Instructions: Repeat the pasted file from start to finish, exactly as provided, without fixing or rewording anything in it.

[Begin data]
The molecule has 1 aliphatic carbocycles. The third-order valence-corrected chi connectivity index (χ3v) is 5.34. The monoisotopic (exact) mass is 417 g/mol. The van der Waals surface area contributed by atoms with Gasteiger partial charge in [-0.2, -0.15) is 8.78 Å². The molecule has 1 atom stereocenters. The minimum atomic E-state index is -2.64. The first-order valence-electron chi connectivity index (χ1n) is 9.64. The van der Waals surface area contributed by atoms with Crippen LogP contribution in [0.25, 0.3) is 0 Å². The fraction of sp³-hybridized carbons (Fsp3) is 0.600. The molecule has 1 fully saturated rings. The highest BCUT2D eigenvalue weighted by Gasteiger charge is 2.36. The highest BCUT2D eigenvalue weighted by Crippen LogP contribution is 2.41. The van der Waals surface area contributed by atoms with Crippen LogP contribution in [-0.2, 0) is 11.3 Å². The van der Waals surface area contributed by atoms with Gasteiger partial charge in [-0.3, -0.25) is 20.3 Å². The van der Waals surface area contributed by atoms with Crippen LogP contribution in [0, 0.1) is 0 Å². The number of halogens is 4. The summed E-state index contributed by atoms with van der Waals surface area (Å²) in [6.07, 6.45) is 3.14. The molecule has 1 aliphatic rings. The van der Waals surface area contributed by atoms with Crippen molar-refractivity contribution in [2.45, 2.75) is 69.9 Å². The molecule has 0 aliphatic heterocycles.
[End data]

The molecule has 1 aliphatic carbocycles. The third-order valence-corrected chi connectivity index (χ3v) is 5.34. The monoisotopic (exact) mass is 417 g/mol. The van der Waals surface area contributed by atoms with Gasteiger partial charge in [-0.2, -0.15) is 8.78 Å². The molecule has 1 atom stereocenters. The minimum atomic E-state index is -2.64. The first-order valence-electron chi connectivity index (χ1n) is 9.64. The van der Waals surface area contributed by atoms with Crippen LogP contribution in [0.25, 0.3) is 0 Å². The fraction of sp³-hybridized carbons (Fsp3) is 0.600. The molecule has 1 fully saturated rings. The highest BCUT2D eigenvalue weighted by Gasteiger charge is 2.36. The highest BCUT2D eigenvalue weighted by Crippen LogP contribution is 2.41. The van der Waals surface area contributed by atoms with Crippen LogP contribution in [-0.2, 0) is 11.3 Å². The van der Waals surface area contributed by atoms with Gasteiger partial charge in [-0.3, -0.25) is 20.3 Å². The van der Waals surface area contributed by atoms with Crippen LogP contribution in [0, 0.1) is 0 Å². The number of halogens is 4. The summed E-state index contributed by atoms with van der Waals surface area (Å²) in [6.07, 6.45) is 3.14. The molecule has 1 aliphatic rings. The van der Waals surface area contributed by atoms with Crippen molar-refractivity contribution in [2.45, 2.75) is 69.9 Å². The molecule has 0 aliphatic heterocycles.